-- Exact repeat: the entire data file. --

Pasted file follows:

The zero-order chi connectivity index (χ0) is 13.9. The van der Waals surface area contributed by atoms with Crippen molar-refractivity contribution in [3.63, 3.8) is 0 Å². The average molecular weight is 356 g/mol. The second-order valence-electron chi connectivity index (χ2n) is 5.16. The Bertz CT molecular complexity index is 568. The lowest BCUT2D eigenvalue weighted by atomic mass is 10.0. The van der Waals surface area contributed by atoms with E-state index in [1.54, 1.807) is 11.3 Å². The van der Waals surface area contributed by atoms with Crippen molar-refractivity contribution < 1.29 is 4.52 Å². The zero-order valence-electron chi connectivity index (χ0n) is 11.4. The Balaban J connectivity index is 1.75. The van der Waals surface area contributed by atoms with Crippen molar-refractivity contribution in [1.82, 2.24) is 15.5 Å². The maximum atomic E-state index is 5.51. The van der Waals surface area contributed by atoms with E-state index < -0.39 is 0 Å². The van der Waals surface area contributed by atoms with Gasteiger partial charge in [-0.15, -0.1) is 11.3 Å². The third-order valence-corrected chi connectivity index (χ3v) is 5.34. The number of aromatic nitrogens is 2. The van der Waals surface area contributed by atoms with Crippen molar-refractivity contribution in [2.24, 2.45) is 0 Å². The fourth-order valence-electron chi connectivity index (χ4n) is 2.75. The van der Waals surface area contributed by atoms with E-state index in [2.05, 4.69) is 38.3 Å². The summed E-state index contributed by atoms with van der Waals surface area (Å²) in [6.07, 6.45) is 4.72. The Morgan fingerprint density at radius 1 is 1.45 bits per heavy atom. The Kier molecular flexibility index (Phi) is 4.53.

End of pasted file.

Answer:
The zero-order chi connectivity index (χ0) is 13.9. The van der Waals surface area contributed by atoms with Crippen molar-refractivity contribution in [3.63, 3.8) is 0 Å². The average molecular weight is 356 g/mol. The second-order valence-electron chi connectivity index (χ2n) is 5.16. The Bertz CT molecular complexity index is 568. The lowest BCUT2D eigenvalue weighted by atomic mass is 10.0. The van der Waals surface area contributed by atoms with E-state index in [1.54, 1.807) is 11.3 Å². The van der Waals surface area contributed by atoms with Crippen molar-refractivity contribution < 1.29 is 4.52 Å². The zero-order valence-electron chi connectivity index (χ0n) is 11.4. The Balaban J connectivity index is 1.75. The van der Waals surface area contributed by atoms with Crippen molar-refractivity contribution in [1.82, 2.24) is 15.5 Å². The maximum atomic E-state index is 5.51. The van der Waals surface area contributed by atoms with E-state index < -0.39 is 0 Å². The van der Waals surface area contributed by atoms with Gasteiger partial charge in [-0.15, -0.1) is 11.3 Å². The third-order valence-corrected chi connectivity index (χ3v) is 5.34. The number of aromatic nitrogens is 2. The van der Waals surface area contributed by atoms with Crippen molar-refractivity contribution in [2.24, 2.45) is 0 Å². The fourth-order valence-electron chi connectivity index (χ4n) is 2.75. The van der Waals surface area contributed by atoms with E-state index in [2.05, 4.69) is 38.3 Å². The summed E-state index contributed by atoms with van der Waals surface area (Å²) in [6.07, 6.45) is 4.72. The Morgan fingerprint density at radius 1 is 1.45 bits per heavy atom. The Kier molecular flexibility index (Phi) is 4.53.